Friday, November 18, 2011

Fertilizer Friday: The Flowerless, Griping Edition

Friday again, and Tootsie is hosting our weekly get together over at Fertilizer Friday.  Reading her post this morning made me smile, even though she is exhausted with moving to a new home, tending to her children and putting up her greenhouse, she still finds the time to host our weekly meeting.  Now that's Ambition and Dedication all rolled into one!

Sadly, I lack both attributes.  Tootsie lives in Canada and I live in Wisconsin, and if there's one thing we both have in common, it's the seasons.  We've had a mild fall so far, yes, it snowed a week or two ago, but this week it finally melted.  I was glad to see it go.  As November slips by, some of the days have been in the 40's (which feels really balmy to me) but I'm noticing the nights are getting much colder, we've been down in the 20's.  And the last two days have had a high of around 35 degrees which still isn't too bad, if you can work in an area away from the cold wind which goes right through you. 

As a result of the time of year, my garden is so over.  There are no more flowers to flaunt, no more blooms to boast, no more greenery to go on about.  There are alot of twigs and branches if you're into that sort of thing:
I galloped around the yard last night just before sunset to take these pictures, hoping I'd find something of interest to show but my hands got SO cold it was unbelievable.  I haven't mastered the art of photography with gloves on very well, and I'm stubborn and still haven't gotten out my nice warm mittens yet either, so here we go on my whirlwind tour of what's not blooming. 

But first: speaking of whirlwinds and ironically, Fertilizer Friday....you may remember my earlier posts about cutting farmers a break when they're traveling down the road with their farm equipment?  Well, we have two kinds of farmers around here, the Regular Family Farmer and the Megafarmer-- and there's a big difference.  The small, family farm is nearly extinct here, and it's very sad.  A way of life has almost completely disappeared in my lifetime.  There are a handful of smaller farms--which were considered big farms when I was a kid, seeing as how we only own 98 acres compared to their 200-300+ acres.   But many of  the 'big' family farms around here were sold and consolidated into mass acreage for the Megafarmers. 

  There's a mega-farm (not sure how many cows they have now, but I know the number is in the thousands) about eight miles from us who rent hundreds of acres in our neighborhood and whenever they harvest their crops, it's done with trucks.  Big trucks. I'm talking semis here.  It doesn't take them very long to harvest a coupla hundred acres of corn or hay since they have humongous equipment and hauling the crop home with the big rigs at highway speeds greatly cuts down on their transport time.  Good for them, I guess, but this ain't the way farming was ever done around here before.  It took some getting used to.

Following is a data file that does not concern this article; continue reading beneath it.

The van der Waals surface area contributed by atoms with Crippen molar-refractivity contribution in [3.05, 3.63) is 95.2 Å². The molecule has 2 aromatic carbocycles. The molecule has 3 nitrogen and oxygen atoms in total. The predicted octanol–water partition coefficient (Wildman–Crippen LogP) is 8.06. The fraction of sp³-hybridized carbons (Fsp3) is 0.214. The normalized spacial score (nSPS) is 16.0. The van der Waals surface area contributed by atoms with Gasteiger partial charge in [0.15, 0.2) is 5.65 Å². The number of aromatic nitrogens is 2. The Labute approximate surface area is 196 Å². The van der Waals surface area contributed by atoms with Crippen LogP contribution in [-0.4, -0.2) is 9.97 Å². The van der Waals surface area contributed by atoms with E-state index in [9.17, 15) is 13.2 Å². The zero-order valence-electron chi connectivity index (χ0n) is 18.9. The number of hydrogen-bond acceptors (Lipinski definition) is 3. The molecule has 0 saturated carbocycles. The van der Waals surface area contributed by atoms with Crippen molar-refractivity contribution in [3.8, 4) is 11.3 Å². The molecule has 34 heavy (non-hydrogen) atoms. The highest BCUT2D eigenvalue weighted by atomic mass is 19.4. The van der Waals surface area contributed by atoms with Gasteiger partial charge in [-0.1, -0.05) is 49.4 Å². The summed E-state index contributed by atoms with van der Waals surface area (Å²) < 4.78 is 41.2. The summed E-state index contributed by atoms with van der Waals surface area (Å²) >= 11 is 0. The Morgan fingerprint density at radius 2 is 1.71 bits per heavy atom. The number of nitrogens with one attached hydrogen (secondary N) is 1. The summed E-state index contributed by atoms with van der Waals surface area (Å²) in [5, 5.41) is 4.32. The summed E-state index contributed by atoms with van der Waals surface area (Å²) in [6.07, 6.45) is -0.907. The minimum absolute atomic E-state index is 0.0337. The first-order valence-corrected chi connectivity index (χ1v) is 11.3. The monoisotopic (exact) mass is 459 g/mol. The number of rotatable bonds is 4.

And we have a problem.   The little side road we live on was never built for semi traffic, it's barely wide enough for two cars to meet comfortably and the roadbed is not reinforced enough for the beating it's taking.  At times there are semis meeting each other on our road and flying by at speeds more suited to freeways. Since it doesn't take them very long to harvest their crops, we grin and bear the noise and the pounding of the road and the seemingly never-ending jake braking........... BRRRRRP, BRRRRRRP, BRRRRRRP of the drivers using their gears to slow down (wow, is that LOUD though!) because, ok, it's just til they get the crops off.

But what we dread is the next step.  Manure hauling.  That's when the trucks run in packs, I think I counted ten semis at least, coming and going from 8AM in the morning until at least 8:30PM last night.  I tried to walk up to my mother's last night with the doggies and found it impossible.  There's just no way to stay on the road when these trucks are hammering by.  They don't slow down.  Not a bit.......and the road?  Well, the road is really falling apart.  Big cracks are forming and it's getting bumpier and bumpier.
  I know it's hard to see in this picture above, but the green trees in the distance are at my mother's place, where I grew up, and there's a semi going past her house and one coming this way.  Over and over this process is repeated because they are hauling manure from the megafarm where the thousands of cows live to the land near and far that they rent.  Today is Fertilizer Friday for Real around here.  (Sorry Tootsie!)

I went outside a few minutes ago and hid next to Willie the Willow to try to capture the essence of living in the Peaceful Country: 

 Here comes a semi from the east 

 
 You can tell he's going right along, my camera setting wasn't fast enough to capture him right in front of our driveway....
 (I'd hate to be my mailbox....poor thing!)
 And now he's meeting another one coming from the west:
 And so it goes, I counted a semi going by every three minutes for the last hour.  For hours on end and for at least two if not three days straight.